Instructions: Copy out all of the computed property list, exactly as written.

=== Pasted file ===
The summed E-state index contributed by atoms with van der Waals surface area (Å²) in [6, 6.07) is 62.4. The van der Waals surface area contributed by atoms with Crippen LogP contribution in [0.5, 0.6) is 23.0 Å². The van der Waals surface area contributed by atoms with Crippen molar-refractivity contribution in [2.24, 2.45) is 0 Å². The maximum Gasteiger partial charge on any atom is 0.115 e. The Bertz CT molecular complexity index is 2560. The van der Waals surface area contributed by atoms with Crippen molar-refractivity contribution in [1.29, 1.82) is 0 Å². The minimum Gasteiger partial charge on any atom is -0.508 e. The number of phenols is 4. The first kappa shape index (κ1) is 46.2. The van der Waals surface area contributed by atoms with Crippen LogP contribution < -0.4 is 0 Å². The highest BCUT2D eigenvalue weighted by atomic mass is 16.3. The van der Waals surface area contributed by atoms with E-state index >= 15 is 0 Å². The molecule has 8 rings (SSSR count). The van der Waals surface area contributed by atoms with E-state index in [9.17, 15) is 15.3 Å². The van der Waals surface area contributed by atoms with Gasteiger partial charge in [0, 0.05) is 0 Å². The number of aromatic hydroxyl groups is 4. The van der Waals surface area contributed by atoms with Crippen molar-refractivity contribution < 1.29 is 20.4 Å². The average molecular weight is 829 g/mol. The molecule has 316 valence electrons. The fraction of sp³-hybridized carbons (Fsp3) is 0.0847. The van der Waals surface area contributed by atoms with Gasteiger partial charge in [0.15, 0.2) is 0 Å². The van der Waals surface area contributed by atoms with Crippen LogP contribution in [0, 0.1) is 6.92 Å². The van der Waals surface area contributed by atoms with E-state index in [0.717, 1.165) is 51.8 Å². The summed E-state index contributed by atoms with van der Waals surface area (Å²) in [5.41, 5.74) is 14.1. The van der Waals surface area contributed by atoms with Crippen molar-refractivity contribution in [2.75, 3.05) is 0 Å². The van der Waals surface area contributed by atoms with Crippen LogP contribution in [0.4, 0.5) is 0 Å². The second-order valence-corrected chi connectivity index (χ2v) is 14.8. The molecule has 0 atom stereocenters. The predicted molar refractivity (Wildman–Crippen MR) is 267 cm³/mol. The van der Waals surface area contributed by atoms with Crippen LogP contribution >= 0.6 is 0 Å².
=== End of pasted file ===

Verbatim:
The summed E-state index contributed by atoms with van der Waals surface area (Å²) in [6, 6.07) is 62.4. The van der Waals surface area contributed by atoms with Crippen LogP contribution in [0.5, 0.6) is 23.0 Å². The van der Waals surface area contributed by atoms with Crippen molar-refractivity contribution in [2.24, 2.45) is 0 Å². The maximum Gasteiger partial charge on any atom is 0.115 e. The Bertz CT molecular complexity index is 2560. The van der Waals surface area contributed by atoms with Crippen molar-refractivity contribution in [1.29, 1.82) is 0 Å². The minimum Gasteiger partial charge on any atom is -0.508 e. The number of phenols is 4. The first kappa shape index (κ1) is 46.2. The van der Waals surface area contributed by atoms with Crippen LogP contribution < -0.4 is 0 Å². The highest BCUT2D eigenvalue weighted by atomic mass is 16.3. The van der Waals surface area contributed by atoms with E-state index >= 15 is 0 Å². The molecule has 8 rings (SSSR count). The van der Waals surface area contributed by atoms with E-state index in [9.17, 15) is 15.3 Å². The van der Waals surface area contributed by atoms with Gasteiger partial charge in [0, 0.05) is 0 Å². The number of aromatic hydroxyl groups is 4. The van der Waals surface area contributed by atoms with Crippen molar-refractivity contribution < 1.29 is 20.4 Å². The average molecular weight is 829 g/mol. The molecule has 316 valence electrons. The fraction of sp³-hybridized carbons (Fsp3) is 0.0847. The van der Waals surface area contributed by atoms with Gasteiger partial charge in [0.15, 0.2) is 0 Å². The van der Waals surface area contributed by atoms with Crippen LogP contribution in [0, 0.1) is 6.92 Å². The van der Waals surface area contributed by atoms with E-state index in [0.717, 1.165) is 51.8 Å². The summed E-state index contributed by atoms with van der Waals surface area (Å²) in [5.41, 5.74) is 14.1. The van der Waals surface area contributed by atoms with Crippen molar-refractivity contribution in [2.75, 3.05) is 0 Å². The van der Waals surface area contributed by atoms with Crippen LogP contribution in [0.4, 0.5) is 0 Å². The second-order valence-corrected chi connectivity index (χ2v) is 14.8. The molecule has 0 atom stereocenters. The predicted molar refractivity (Wildman–Crippen MR) is 267 cm³/mol. The van der Waals surface area contributed by atoms with Crippen LogP contribution >= 0.6 is 0 Å².